This jumprope by student Shi Weilu collects kinetic energy from use to power a flashlight
Ben Hughes has scarcely looked back since he made the transition from Central St. Martins to CAFA about three years ago; rather, he's looking to the future and what it might possibly hold. What better place to do so than in Beijing, where he's set up shop in the Caogchangdi artist village and works part time as a Visiting Professor at the prestigious China Academy of Fine Arts?
Yet in China, Hughes notes, "design is almost exclusively linked to lifestyle and luxury consumption. It is seen as something to aspire to rather than something accessible by all." In the interest of initiating a sea change, he's working on dn Design for the Real China, a design competition that addresses the "imbalance in the understanding of 'design' in China—amongst students, amongst consumers, amongst designers."
With dn - Design for the Real China, I was anxious that we didn't simply reproduce familiar modes of design competition. Many of these (you know who you are) appear to place image, styling and presentation over content and do not insist on development, prototyping or testing. Many also seem to favour slick exterior computer visuals and don't require any level of depth. Some (again, you know who you are) seem to exist solely as commercial entities to extract money out of students and young designers, first for entering, then for publishing, then for attending awards ceremonies, then for receiving an award.
Design for the Real China is unique on several levels:
Emphasizing the explanation of the problem being addressed. Competitions that provide briefs are often so limited and so full of assumptions that we wanted to remove that element. Therefore there is no brief, but participants are asked to explain the problem they are tackling. The problem is often as interesting as the solution...
Removing the influence of judges. They often have their own agenda, so the judging is by popular online vote.
Creating a new kind of incentive structure. The categories are not linked to traditional divisions of design activity—graphic design, product design, textiles, fashion, furniture, etc.—but are decided according to the number of people affected by the design.
This is potentially the most confusing part. Since we ask that all entries are prototyped and tested in some way, the category is linked to the number of people who have been affected so far. Therefore, a product that is on the market and has sold well may have affected 10,000 or more people. A prototype that you have shared with your classmates and friends might have affected 50 people. Something that you made for a relative to solve a particular problem might have affected just one person. The prize money is allocated in inverse proportion to this category. i.e. if the design has affected many people, the prize money is low.This structure allows us to support emerging designs by giving money while at the same time recognising designs that are already successful. In this way, we hope to accommodate and attract entries from established manufacturers as well as people working on their own with limited resources.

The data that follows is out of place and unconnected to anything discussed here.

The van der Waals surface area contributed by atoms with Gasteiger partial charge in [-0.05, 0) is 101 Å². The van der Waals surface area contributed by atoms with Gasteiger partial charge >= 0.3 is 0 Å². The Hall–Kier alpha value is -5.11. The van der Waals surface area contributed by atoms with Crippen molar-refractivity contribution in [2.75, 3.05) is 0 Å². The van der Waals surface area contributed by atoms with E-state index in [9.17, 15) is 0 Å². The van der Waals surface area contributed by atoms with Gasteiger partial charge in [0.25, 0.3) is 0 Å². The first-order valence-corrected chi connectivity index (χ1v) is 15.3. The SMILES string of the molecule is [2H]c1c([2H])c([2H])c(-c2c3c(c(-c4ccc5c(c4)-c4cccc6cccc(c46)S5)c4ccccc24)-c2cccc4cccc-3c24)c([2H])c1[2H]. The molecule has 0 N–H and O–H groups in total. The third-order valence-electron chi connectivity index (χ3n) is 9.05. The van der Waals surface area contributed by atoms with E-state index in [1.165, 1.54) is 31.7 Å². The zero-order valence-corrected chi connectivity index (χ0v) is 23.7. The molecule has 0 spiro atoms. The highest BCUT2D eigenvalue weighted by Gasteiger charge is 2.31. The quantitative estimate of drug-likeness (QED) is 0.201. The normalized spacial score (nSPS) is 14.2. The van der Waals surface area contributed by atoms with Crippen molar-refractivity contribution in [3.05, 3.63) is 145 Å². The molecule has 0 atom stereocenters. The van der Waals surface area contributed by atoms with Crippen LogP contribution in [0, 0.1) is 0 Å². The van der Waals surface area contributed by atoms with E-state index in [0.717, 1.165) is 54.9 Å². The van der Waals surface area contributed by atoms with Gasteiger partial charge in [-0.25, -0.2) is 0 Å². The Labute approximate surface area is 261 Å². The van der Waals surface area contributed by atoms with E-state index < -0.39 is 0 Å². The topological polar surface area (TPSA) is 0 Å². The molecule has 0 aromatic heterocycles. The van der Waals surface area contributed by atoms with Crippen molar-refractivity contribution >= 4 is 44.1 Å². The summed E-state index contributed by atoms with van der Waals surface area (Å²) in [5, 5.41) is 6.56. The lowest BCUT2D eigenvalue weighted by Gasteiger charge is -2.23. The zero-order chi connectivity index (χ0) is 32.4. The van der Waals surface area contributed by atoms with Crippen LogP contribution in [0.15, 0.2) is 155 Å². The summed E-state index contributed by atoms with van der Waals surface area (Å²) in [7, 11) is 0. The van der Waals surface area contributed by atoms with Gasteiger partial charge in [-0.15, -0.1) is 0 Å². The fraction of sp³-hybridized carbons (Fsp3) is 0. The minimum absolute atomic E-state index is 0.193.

Besides the cash incentive, winning entries will receive a warm glow, a physical award, be able to cite our endorsement, be featured on the website, be featured during Salone del Mobile in Milan and Beijing Design Week.
As for the entry itself, we are asking participants to submit a short video explaining both the problem they are addressing and their solution. While this may not be available to everyone, we hope that it extends entry to those outside of the design mainstream.
We hope the competition will attract international entries. While we have China in the title, the competition is bilingual and not limited to Chinese entries. While we are looking to solve problems that exist in China, these problems are usually present elsewhere. It is the perception of design in China that we are trying to change.
I would like to take this chance to encourage any readers of Core77 to spread the word and enter if you have something you think might be suitable. Entry is not limited to unpublished ideas or unproduced ideas. Do not worry if your video skills are not professional, or even if your prototype is not the most beautiful—you can see some examples already on our site, DesignfortheRealChina.com.
Entry is open until the end of October.
Hughes would be happy to respond to questions and comments on our forums, from which this call for entries was adapted.